Is generally quite good. The staff is genuinely friendly and most guys really go out of their way to please the passengers (why some cruising companies have started to call us guests is somewhat strange -- we are still on a ship, not in a hotel, right?). In a few days most head sommeliers (In the Compass rose as well as in the Veranda) knew which wines and waters we liked. Even some of the waiters (like Dylan) did. The two special restaurants are run quite well with excellent service. Room service (used only once - in the morning) was quick and efficient. In the Cafe we normally only needed eye contact with the indian waiter at the coffe maschine (forgot his name), plus two fingers in the air -- and our cappus arrived within minutes to the table where we had sat down. In the restaurants the food normally arrives quickly. On the other side, we were always one of the first couples to arrive and to order. Could make a difference. In the Compass Rose, the staff should try to slow down their "speed" a little. Handling by receptionists, GM, cruise consultant, pursers and the like was professional and very good.
Food and beverage
Compass rose (main restaurant): Food quality generally quite good with some exceptions. Occasionally the main dish arrived luke warm. As the plates leave the kitchen hot (acc. the Chef!) it probably has to do with the large amount of covered plates arriving to the stations together, and (naturally) not being delivered to the tables at the same time. Various excellent wines (changing daily) for dinner. If your taste was different, there were always sufficient alternatives available. We hardly enjoyed brakfast here because of tight schedules in the mornings (excursion buses waiting!) as it took longer here than at the other (selfservice) breakfast alternatives.
Prime 7 (steak house) and Signatures (cuisine franaise) are reservation only (no charge) restaurants with excellent food and wines (charges only for exclusive wines from a separate list -- that we never tried. The free wine selections are "tres bien", believe me).
La Veranda, the italian restaurant at the uppermost deck (with a nice view and also some outside tables), was really our favourite "eatary" for breakfast, lunch and dinner. Buffets for appetizers, soups and salads, and main dishes from the menu (dinner only), served individually. Good to very good food as well as wines and mineral waters (Perrier and San Pellegrino). The room temperature however, was often really icy. Why??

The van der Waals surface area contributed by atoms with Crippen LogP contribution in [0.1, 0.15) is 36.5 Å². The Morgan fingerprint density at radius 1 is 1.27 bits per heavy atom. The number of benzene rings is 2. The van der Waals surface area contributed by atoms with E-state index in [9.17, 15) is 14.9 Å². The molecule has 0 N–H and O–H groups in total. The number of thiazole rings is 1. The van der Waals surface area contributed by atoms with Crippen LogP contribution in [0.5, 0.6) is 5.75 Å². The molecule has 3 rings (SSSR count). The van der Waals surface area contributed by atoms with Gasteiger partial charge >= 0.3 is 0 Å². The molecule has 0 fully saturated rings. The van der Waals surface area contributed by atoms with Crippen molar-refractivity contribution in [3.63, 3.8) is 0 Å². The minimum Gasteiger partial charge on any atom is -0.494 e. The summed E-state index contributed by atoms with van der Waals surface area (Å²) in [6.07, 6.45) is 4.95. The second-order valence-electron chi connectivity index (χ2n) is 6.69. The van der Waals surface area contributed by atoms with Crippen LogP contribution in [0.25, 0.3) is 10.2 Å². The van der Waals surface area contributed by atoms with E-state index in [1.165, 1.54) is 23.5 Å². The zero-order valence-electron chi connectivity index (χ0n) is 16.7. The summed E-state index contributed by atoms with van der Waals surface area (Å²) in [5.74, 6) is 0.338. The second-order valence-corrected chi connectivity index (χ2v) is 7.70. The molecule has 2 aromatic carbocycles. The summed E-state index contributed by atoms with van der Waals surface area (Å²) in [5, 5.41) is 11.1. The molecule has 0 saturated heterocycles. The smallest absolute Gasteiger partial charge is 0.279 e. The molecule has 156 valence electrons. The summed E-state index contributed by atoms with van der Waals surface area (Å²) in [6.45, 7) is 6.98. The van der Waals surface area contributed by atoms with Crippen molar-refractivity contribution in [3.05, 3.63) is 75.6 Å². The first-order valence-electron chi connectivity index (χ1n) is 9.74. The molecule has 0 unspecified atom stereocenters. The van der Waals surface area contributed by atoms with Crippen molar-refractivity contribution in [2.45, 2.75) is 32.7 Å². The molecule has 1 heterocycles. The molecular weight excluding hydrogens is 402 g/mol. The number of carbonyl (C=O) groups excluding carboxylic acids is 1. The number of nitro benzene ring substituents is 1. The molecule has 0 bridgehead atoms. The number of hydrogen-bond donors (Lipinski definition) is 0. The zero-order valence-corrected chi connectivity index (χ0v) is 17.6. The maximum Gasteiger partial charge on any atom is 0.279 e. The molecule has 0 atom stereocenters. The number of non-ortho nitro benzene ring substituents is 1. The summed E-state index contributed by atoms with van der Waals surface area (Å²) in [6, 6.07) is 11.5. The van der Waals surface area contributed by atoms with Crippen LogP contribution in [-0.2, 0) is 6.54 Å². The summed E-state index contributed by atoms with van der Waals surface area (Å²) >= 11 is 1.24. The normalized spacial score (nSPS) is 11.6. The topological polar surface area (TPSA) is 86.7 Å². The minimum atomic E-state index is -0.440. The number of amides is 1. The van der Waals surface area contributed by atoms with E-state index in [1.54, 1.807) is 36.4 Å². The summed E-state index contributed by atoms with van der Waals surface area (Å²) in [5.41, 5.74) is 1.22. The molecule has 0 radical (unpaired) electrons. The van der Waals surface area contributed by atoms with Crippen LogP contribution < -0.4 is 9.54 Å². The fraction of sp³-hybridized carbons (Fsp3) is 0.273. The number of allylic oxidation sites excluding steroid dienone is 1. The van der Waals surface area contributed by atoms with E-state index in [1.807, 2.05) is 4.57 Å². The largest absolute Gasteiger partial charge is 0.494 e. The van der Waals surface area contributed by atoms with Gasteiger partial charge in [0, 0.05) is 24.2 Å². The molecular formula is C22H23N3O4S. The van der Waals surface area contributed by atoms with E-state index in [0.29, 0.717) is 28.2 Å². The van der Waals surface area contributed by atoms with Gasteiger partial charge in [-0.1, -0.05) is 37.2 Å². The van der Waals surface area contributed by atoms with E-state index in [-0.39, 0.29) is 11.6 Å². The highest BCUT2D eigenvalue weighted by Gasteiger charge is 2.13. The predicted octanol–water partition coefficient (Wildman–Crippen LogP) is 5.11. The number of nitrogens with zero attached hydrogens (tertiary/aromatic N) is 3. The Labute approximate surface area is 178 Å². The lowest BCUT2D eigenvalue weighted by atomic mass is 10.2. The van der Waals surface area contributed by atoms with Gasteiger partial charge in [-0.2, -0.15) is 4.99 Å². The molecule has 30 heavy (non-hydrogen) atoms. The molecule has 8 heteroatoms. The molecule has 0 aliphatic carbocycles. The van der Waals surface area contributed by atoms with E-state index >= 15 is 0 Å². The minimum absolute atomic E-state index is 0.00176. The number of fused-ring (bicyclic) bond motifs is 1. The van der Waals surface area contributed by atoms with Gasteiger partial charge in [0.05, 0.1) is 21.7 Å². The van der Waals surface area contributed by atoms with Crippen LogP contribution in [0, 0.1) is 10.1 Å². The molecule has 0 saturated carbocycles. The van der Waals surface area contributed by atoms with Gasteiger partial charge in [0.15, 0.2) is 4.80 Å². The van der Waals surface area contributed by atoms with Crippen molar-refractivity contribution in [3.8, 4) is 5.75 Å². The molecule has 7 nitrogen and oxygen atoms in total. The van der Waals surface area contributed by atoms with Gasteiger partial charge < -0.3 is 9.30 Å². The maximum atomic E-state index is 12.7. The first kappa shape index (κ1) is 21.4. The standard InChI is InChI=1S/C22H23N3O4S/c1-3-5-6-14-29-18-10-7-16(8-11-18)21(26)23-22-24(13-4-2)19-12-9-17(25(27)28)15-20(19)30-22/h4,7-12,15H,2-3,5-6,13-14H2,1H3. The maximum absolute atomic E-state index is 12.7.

The "Pizzeria" is not excactly what you would expect. It is just a window in the wall in the starboard part of La Veranda, and only open during lunchtime, serving slices of two different styles pizza (Margarita and a daily changing variety).
The Cafe has the best speciality coffees (espresso, cappucino etc.) onboard. But sitting space is rather limited and not excactly cosy.
Observation lounge A nice place on deck 11 to sit and watch the bow of the ship plowing thru the waves. Normal bar service at fixed hours. Pianoplayer in the evening.
Voyager lounge: Midship on deck 4 next to the atrium (which reaches to deck 11). Dancing floor and a stage for music and entertainment. Bar service in the evening.
Horizon lounge: At the aft of the ship with an outside lounge area. Dancing floor with room for 6-piece band. Bar service at fixed hours. Afternoon tea trivias as well as bingo.
The 2-3 shows broadwaystyle that we visited were rather professional and enjoyable -- had it not been for the terrible loudness over the loudspeakers. As if that was not enough, the female leadsinger of the shows (otherwise quite a good singer and artist) had to scream into the mikrophon now and then. We talked to several other passengers sharing our opinion and mostly also refraining from going to the shows as well. I spoke to the cruisedirector and other officers a couple of times about this -- with no noticable result. The same problem goes for the music at other spots and occasions, like the lounges on the pool deck. The latter is a great place to have lunch and a chat with friends. However, as soon as the music starts -- forget about conversation. Even if we were sitting at the other end of the deck (and music)... This wouldn't be a topic at all -- if we were onboard a Carnival ship or the like (where I will never be found alive). But mind you, the average passenger on this ship is probably 65 or above! However, this nuicance seems to be a desease that is spreading all over the cruise industry. And as long as not more passengers complain and in stead rather keep their fist in the pocket or just stay away -- things won't change. I wonder what it is, that keeps the the cruise directors and others from applying some changes... And more passengers from complaining.